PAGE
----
“Blessed to Have Her Here” -Sarah

02Sep 2020

Pioneer. Verb. A person who is among the first to develop or be the first to use or apply (a new method, area of knowledge, or activity). Parent or grandparent of an individual with special needs, do you feel like a pioneer? Well, you are!

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11Aug 2020

Education is one of the key parts of our mission here at the ACD. This “Creatine Decoded” blog post gives a brief overview of a topic near and dear to many of us as CCDS parents: what science and psychological theory say about what therapies work for our kiddos related to their behaviors. The ACD recently held a webinar focused on supporting parents in the CCDS community in regards to challenging behaviors.  I’m not sure about you, but we have seen an increase in behaviors the past few months in our house!

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15Jun 2020

“School closed,” says Sam for the 14th time today. I take a deep breath. If I don’t answer him, he’ll just keep going.   Continue reading

02Jun 2020

My son recently said my name for the first time. I don’t mean he called me Mommy. He says that about a hundred times a day, even when he gets a response. He said my actual name. Continue reading

19May 2020

When it became clear that I would be caring for my son into his adult life, I knew that I had to make sure my body and mind would be ready for that. I knew I had to be as strong and durable as possible. Continue reading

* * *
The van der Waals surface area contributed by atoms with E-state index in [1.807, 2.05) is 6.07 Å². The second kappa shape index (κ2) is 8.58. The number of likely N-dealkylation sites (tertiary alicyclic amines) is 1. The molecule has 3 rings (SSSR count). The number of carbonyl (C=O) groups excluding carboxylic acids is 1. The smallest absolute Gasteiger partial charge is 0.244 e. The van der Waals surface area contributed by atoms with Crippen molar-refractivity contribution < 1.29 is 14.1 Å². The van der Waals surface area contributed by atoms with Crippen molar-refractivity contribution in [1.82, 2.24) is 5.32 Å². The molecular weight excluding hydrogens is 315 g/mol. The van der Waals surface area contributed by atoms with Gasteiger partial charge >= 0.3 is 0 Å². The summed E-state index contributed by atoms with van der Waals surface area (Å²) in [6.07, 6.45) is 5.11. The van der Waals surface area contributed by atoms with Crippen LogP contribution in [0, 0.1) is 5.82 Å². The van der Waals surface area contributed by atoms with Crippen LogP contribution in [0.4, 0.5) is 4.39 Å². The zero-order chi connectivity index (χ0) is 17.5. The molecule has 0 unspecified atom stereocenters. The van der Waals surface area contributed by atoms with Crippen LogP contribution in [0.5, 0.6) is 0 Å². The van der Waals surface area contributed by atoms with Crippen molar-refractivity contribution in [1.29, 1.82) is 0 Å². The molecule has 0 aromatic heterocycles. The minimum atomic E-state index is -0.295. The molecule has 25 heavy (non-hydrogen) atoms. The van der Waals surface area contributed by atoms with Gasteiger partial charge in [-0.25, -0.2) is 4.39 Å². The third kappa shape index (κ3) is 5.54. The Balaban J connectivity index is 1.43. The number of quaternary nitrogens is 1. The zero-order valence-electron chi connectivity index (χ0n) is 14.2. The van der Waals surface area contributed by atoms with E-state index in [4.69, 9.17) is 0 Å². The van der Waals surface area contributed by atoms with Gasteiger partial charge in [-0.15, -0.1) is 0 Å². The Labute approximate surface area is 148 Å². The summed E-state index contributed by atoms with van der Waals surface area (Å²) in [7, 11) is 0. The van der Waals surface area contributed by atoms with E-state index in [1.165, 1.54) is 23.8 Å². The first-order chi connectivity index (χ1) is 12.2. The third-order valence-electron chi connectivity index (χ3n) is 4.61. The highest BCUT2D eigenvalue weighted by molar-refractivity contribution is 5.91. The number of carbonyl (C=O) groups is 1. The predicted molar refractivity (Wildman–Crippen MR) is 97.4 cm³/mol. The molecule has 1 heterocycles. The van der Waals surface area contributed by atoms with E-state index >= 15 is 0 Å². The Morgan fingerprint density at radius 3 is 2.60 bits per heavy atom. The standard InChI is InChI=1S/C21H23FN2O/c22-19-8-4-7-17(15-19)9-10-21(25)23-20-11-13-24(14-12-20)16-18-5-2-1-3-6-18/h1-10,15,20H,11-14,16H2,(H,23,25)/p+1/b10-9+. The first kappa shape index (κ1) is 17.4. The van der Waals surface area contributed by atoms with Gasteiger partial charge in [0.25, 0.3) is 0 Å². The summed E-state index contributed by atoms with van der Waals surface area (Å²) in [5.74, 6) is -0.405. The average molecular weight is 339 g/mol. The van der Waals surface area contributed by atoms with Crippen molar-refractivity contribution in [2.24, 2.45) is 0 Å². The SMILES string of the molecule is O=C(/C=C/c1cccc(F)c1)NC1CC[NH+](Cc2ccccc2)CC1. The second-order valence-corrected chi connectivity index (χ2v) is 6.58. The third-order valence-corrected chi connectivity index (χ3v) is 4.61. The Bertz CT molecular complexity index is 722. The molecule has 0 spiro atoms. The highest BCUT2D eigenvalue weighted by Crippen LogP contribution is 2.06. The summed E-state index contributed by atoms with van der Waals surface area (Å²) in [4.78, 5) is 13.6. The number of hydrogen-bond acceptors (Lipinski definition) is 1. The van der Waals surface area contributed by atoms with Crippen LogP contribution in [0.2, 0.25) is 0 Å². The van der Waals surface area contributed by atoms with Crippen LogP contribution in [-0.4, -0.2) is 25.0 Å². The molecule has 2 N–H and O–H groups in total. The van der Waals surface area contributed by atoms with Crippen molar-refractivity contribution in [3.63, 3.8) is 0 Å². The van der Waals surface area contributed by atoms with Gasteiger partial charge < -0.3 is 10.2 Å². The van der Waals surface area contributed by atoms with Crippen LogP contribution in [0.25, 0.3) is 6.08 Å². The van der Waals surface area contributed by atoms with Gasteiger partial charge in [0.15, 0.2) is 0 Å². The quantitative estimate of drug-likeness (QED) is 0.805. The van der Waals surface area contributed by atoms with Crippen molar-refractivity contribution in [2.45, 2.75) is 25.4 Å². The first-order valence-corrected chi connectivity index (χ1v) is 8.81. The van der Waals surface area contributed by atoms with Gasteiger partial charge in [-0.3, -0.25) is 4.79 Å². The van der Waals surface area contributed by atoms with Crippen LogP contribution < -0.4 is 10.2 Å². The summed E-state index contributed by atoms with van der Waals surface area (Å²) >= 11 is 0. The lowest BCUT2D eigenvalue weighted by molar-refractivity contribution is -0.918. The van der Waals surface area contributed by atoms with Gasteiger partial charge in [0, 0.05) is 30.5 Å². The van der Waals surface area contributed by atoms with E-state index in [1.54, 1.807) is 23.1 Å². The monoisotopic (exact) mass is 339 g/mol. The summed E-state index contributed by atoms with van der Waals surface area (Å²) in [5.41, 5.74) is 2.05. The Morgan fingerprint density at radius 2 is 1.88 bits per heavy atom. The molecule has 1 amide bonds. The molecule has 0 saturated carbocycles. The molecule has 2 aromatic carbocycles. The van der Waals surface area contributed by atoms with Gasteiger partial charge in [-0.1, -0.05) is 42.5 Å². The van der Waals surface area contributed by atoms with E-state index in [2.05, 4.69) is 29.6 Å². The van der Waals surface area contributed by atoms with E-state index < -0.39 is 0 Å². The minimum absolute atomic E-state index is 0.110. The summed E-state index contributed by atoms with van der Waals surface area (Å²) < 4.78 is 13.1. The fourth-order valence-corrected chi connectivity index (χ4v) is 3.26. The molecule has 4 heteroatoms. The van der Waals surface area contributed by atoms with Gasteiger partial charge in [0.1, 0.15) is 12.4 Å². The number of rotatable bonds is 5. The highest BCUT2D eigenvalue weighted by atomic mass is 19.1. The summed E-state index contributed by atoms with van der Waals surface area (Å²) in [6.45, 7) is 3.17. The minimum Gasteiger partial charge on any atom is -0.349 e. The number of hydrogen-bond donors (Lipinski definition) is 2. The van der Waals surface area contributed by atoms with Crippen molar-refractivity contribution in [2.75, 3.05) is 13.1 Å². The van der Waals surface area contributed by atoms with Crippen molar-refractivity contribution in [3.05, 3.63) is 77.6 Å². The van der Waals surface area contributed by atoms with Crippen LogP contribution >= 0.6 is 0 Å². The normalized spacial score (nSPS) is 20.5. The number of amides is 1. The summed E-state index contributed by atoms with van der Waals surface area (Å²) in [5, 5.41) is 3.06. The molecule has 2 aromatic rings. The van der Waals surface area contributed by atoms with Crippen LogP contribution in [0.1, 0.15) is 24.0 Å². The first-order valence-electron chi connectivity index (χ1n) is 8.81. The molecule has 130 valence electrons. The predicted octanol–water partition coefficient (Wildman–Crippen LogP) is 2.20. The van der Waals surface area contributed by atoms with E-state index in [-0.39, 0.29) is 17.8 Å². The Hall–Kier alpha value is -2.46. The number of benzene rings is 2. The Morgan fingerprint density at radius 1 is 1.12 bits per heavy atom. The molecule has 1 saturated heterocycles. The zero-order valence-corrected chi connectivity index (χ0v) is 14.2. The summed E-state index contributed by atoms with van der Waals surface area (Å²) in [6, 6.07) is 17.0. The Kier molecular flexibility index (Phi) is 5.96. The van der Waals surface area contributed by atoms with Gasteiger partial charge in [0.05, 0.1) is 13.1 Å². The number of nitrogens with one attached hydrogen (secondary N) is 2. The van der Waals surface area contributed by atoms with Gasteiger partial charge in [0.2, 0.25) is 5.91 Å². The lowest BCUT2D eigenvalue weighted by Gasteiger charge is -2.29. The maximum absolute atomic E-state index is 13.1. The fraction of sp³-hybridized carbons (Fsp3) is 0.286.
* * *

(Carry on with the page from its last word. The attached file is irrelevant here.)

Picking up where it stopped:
06Mar 2020

The following is our journey into using Medical Marijuana (MMJ) with our son who has CTD, autism, and epilepsy. For those of us in OH, this is a new option in the treatment of seizures and most of us have little to no experience in the medical use of this product. In talking with other families, I realize that there’s a lot of confusion, stigma, and fear, but also curiosity, surrounding the use of MMJ in the treatment of epilepsy and other conditions, so I thought I would share what I’ve learned thus far on our journey with MMJ. Continue reading

05Feb 2020

I wanted to talk a bit about something that my son said to me last year. This surely stuck out in my mind as important to share here. I’m sure a large number of readers are parents or caregivers of a loved one with a creatine deficiency. Some parents may have more than one child. And given that every family dynamic is different and each affected child is unique, this is just our own family’s experience that led to this topic. Continue reading